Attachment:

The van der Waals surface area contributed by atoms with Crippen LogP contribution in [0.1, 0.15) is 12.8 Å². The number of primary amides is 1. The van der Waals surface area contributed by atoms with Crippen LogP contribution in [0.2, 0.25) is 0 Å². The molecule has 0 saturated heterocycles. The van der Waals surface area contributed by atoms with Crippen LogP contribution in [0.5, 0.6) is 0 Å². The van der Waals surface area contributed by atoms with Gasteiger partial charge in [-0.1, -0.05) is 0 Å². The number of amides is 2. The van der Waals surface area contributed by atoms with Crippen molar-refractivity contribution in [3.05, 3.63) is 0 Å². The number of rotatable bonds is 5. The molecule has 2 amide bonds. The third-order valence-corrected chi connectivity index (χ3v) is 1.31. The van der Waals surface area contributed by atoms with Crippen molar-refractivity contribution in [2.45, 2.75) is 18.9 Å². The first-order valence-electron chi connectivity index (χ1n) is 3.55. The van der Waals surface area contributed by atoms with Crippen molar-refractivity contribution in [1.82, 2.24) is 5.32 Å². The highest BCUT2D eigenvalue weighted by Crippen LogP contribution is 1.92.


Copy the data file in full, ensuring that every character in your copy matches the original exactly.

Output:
The van der Waals surface area contributed by atoms with Crippen LogP contribution in [0.1, 0.15) is 12.8 Å². The number of primary amides is 1. The van der Waals surface area contributed by atoms with Crippen LogP contribution in [0.2, 0.25) is 0 Å². The molecule has 0 saturated heterocycles. The van der Waals surface area contributed by atoms with Crippen LogP contribution in [0.5, 0.6) is 0 Å². The van der Waals surface area contributed by atoms with Gasteiger partial charge in [-0.1, -0.05) is 0 Å². The number of amides is 2. The van der Waals surface area contributed by atoms with Crippen molar-refractivity contribution in [3.05, 3.63) is 0 Å². The number of rotatable bonds is 5. The molecule has 2 amide bonds. The third-order valence-corrected chi connectivity index (χ3v) is 1.31. The van der Waals surface area contributed by atoms with Crippen molar-refractivity contribution in [2.45, 2.75) is 18.9 Å². The first-order valence-electron chi connectivity index (χ1n) is 3.55. The van der Waals surface area contributed by atoms with Crippen molar-refractivity contribution in [1.82, 2.24) is 5.32 Å². The highest BCUT2D eigenvalue weighted by Crippen LogP contribution is 1.92.